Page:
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BP flows first oil, gas from US Gulf of Mexico's Thunder Horse phase 2 project

Highlights

Project increases field output by 25,000 boe/d gross

Adds to series of Thunder Horse field expansions

The giant deepwater field was discovered in 1999

BP has flowed first oil and gas from startup of the deepwater Thunder Horse South Expansion Phase 2 project in the US Gulf of Mexico, which should increase output from one of that region's largest fields by 25,000 boe/d gross at peak, the company said Sept. 28.

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The initial two-well tieback will expand to eight wells eventually during the phase 2 development, which is part of BP's goal to increase its Gulf of Mexico oil and gas production to around 400,000 boe/d by the mid-2020s, the company said in a statement.

"This has been a pivotal year for our Gulf of Mexico business as we continue to start up new projects," Starlee Sykes, BP senior vice president for the Gulf of Mexico and Canada, said. "Bringing high-margin, resilient barrels online in basins we know best is central to BPs strategy."

Situated about 150 miles southeast of New Orleans in the Mississippi Canyon area of the US Gulf in water depths of more than 6,000 feet of water, the Thunder Horse platform is designed to process up to 250,000 boe/d of oil and 200,000 Mcf/d of natural gas.

The initial Thunder Horse discovery well was drilled in 1999 to a depth of 25,770 feet, and encountered around 520 feet net of pay in three intervals. It is one of BP's largest US Gulf discoveries.

The original field, developed with 25% partner ExxonMobil, began production in June 2008. Thunder Horse was originally planned to begin producing in 2005 but the production platform was severely damaged by Hurricane Dennis in the US Gulf in July 2005.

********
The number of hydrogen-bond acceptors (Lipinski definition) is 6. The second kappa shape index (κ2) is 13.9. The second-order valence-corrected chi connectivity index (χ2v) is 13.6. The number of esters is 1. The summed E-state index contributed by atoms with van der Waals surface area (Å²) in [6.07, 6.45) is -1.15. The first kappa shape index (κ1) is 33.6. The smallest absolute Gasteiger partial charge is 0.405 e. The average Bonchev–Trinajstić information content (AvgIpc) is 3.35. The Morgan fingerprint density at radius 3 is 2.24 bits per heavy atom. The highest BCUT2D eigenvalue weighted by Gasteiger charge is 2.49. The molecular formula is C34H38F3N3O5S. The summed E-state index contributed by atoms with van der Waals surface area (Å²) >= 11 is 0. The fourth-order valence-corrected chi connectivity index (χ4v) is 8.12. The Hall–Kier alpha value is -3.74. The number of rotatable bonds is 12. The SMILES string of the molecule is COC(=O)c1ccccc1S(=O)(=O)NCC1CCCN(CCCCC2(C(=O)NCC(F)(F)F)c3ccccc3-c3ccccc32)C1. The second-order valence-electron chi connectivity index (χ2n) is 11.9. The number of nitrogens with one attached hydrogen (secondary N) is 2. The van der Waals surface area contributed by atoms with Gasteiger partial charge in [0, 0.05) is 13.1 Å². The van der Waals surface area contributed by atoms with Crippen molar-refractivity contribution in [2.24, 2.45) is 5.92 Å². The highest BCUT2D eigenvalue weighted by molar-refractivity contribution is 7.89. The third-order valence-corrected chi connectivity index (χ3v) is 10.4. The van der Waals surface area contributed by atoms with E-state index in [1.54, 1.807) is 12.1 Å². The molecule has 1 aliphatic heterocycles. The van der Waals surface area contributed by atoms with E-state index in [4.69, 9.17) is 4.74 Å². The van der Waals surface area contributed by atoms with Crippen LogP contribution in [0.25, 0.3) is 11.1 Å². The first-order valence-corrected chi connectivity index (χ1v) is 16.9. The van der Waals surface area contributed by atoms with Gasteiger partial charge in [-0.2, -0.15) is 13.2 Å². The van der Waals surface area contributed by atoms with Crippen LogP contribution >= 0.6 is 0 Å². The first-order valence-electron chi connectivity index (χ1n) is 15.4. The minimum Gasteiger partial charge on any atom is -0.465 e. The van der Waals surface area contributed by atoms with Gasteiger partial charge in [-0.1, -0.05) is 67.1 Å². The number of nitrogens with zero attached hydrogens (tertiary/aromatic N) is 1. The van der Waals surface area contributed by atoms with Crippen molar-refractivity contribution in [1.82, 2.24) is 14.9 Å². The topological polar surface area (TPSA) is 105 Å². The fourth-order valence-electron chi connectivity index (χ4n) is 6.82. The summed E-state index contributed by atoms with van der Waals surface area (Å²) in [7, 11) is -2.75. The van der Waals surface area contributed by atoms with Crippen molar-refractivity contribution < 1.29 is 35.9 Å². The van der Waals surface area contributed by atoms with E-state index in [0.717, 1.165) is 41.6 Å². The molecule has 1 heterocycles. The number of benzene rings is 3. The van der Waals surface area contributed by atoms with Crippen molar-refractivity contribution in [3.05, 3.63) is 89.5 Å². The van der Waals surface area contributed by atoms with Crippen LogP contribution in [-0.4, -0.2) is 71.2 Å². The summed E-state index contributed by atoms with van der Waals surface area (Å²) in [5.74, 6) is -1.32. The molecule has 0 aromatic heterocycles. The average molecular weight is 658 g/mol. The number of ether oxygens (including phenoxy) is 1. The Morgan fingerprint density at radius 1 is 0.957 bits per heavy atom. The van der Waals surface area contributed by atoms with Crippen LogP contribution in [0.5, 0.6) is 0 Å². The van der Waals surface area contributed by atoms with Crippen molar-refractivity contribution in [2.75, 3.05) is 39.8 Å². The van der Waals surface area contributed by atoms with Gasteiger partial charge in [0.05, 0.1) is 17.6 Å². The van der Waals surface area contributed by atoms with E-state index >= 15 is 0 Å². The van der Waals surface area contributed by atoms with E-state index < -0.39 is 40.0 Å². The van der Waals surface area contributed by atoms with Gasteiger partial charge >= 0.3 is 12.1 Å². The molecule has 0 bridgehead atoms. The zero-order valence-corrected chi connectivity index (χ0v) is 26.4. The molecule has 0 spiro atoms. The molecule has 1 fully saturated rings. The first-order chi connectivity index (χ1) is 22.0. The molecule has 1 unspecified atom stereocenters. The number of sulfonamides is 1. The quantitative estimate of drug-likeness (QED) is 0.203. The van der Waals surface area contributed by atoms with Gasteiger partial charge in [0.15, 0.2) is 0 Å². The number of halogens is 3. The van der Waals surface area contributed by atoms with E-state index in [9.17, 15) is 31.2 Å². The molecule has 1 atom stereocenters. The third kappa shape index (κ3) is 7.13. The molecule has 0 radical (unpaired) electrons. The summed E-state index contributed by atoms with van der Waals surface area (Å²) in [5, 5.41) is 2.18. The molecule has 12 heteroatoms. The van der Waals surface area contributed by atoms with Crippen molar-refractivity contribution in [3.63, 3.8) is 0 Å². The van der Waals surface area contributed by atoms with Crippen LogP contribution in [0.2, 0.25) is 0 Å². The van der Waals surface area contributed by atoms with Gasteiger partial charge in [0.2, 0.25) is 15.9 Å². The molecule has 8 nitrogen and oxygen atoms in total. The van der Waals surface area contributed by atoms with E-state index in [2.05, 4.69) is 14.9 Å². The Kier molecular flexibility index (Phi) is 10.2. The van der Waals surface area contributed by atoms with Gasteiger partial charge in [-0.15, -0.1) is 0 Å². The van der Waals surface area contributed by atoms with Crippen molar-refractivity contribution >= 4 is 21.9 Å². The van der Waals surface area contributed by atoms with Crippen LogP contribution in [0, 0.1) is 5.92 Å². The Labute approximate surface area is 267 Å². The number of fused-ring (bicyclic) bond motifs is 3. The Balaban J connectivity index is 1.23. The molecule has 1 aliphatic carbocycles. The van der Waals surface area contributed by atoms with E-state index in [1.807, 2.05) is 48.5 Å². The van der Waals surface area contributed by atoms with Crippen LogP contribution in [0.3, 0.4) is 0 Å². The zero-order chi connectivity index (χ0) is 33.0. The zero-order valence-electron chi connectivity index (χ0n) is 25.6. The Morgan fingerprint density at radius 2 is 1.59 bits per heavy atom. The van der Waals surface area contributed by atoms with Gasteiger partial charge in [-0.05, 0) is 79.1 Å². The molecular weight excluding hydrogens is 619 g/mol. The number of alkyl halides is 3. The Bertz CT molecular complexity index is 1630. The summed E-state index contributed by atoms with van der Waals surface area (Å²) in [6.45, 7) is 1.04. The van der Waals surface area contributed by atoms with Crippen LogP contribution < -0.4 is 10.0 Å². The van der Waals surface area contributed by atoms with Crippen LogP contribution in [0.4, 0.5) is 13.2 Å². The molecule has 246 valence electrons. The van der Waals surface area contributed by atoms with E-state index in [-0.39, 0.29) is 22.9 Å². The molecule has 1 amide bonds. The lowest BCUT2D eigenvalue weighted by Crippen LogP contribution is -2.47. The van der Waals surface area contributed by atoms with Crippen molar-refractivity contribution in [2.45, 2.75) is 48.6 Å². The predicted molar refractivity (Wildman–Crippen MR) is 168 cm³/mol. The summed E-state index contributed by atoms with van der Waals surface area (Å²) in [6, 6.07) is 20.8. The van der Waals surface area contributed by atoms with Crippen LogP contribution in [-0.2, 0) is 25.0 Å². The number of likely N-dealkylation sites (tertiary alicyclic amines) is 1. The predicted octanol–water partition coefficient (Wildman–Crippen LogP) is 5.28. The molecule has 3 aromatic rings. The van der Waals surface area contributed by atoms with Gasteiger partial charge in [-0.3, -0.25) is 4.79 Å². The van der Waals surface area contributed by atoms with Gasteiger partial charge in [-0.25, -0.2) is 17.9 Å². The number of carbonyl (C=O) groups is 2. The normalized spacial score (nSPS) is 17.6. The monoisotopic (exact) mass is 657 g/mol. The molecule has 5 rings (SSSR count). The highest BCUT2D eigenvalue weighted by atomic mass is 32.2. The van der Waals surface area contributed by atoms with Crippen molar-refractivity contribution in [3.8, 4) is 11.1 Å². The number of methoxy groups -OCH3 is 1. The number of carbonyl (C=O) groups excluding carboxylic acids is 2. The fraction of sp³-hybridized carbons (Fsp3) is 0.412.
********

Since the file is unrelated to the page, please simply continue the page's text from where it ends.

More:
Southeast of original field

Thunder Horse South Expansion Phase 2 is situated at Mississippi Canyon Block 822, southeast of the original Thunder Horse field at MC 778. An earlier Thunder Horse South Expansion came onstream in January 2017, bringing an additional gross 50,000 boe/d of production at the field.

In February 2001, a new area named Thunder Horse North was discovered at MC 776, in 5,640 feet of water, five miles northwest of the original Thunder Horse field and was subsequently developed. The Northwest Expansion achieved first oil in October 2018 with peak annual average gross production around 30,000 boed/d.

BP is one of the largest producers in the deepwater US Gulf of Mexico, operating four production platforms. Besides Thunder Horse, the company operates the Atlantis, Mad Dog and Na Kika platforms. A fifth platform, named Argos, is expected online in 2022.

Even though BP's ambition is to become a net zero company by 2050 or sooner, and is increasing its profile in Energy Transition projects, the company considers the US Gulf of Mexico a key operating area.

That is also true of Shell, which has continued to greenlight US Gulf of Mexico developments. Both majors have said their presences in the US Gulf allows them to deliver high-return oil and gas projects with relatively low emissions.